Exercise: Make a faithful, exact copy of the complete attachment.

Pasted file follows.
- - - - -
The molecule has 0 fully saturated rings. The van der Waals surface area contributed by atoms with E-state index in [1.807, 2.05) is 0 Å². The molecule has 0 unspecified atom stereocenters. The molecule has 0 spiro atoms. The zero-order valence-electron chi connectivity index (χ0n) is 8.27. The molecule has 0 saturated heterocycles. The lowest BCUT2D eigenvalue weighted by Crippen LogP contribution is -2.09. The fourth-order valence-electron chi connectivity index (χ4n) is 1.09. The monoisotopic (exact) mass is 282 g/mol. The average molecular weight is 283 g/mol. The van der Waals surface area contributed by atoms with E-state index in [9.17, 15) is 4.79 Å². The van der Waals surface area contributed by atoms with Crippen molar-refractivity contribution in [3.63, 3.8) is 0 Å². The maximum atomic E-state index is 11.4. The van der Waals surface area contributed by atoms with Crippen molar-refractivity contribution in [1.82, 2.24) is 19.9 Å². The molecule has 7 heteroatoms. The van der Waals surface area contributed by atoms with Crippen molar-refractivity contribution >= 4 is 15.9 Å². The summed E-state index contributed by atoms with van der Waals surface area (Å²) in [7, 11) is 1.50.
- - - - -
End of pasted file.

The molecule has 0 fully saturated rings. The van der Waals surface area contributed by atoms with E-state index in [1.807, 2.05) is 0 Å². The molecule has 0 unspecified atom stereocenters. The molecule has 0 spiro atoms. The zero-order valence-electron chi connectivity index (χ0n) is 8.27. The molecule has 0 saturated heterocycles. The lowest BCUT2D eigenvalue weighted by Crippen LogP contribution is -2.09. The fourth-order valence-electron chi connectivity index (χ4n) is 1.09. The monoisotopic (exact) mass is 282 g/mol. The average molecular weight is 283 g/mol. The van der Waals surface area contributed by atoms with E-state index in [9.17, 15) is 4.79 Å². The van der Waals surface area contributed by atoms with Crippen molar-refractivity contribution in [3.63, 3.8) is 0 Å². The maximum atomic E-state index is 11.4. The van der Waals surface area contributed by atoms with Crippen molar-refractivity contribution in [1.82, 2.24) is 19.9 Å². The molecule has 7 heteroatoms. The van der Waals surface area contributed by atoms with Crippen molar-refractivity contribution >= 4 is 15.9 Å². The summed E-state index contributed by atoms with van der Waals surface area (Å²) in [7, 11) is 1.50.